You can add warming winter spices to your stock if you like. But my favorite way to take warming spices is in tea. In winter, my “teas” are usually decoctions, simmered on the stove until they perfume the house.

Here are some of my favorite winter teas.

For people who get dry and cold in the winter: flaxseeds (Linum usitatissimum), cassia / cinnamon (Cinnamomum aromaticum), ginger (Zingiber officinale), cloves (Syzygium aromaticum), cardamom (Elettaria cardamomum) and nutmeg (Myristica fragrans).

For people who get a lot of sore throats and swollen lymph nodes in the winter: echinacea root (Echinacea angustifolia or Echinacea purpurea), red root (Ceanothus americanus), marshmallow root (Althaea officinalis).

For people who feel drained in the winter: wild sarsaparilla (Aralia nudicaulis), licorice (Glycyrrhiza glabra), ginseng (Panax quinquefolius) (use only organic ginseng, “woods-grown” if possible).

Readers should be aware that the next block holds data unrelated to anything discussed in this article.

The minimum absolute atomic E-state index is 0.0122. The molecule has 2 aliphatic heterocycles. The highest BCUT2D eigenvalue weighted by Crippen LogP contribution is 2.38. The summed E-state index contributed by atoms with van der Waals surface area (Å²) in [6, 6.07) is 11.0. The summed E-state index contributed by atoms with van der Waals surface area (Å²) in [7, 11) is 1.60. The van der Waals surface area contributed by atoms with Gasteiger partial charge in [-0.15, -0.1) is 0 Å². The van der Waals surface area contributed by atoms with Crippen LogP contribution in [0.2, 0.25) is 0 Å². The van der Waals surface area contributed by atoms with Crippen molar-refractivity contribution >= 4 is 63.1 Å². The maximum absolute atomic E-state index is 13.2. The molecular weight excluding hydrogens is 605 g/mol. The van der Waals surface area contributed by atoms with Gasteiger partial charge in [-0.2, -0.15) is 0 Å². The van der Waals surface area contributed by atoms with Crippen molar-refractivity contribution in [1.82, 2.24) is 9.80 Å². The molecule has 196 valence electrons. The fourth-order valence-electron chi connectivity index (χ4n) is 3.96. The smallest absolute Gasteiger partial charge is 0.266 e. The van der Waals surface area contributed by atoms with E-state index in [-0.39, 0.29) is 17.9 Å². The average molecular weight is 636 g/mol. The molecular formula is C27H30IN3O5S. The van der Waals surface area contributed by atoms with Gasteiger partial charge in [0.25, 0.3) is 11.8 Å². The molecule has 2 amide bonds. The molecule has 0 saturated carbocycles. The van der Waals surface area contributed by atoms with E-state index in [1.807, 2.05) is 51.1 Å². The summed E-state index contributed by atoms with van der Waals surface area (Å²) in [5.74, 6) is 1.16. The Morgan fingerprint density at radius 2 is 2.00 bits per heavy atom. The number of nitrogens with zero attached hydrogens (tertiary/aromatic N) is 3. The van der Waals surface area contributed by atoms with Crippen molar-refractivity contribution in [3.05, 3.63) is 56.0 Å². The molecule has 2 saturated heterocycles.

For people who get cold hands and feet in the winter: valerian (Valeriana officinalis), cramp bark (Viburnum opulus), wild ginger (Asarum canadense) (harvest wild ginger only if it’s locally abundant; “regular” ginger can be used instead).

Oh, yes, and for everyone, because it’s so tasty: pink ginger tea. (This is, of course, one of the best things to drink when you’re down with the flu.)

Happy simmering!

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Soothing flax seed tea.

flaxtea.JPGThe boy was sick this past weekend, and I was reminded about the lovely soothing properties of flax seed tea (Linum usitatissimum).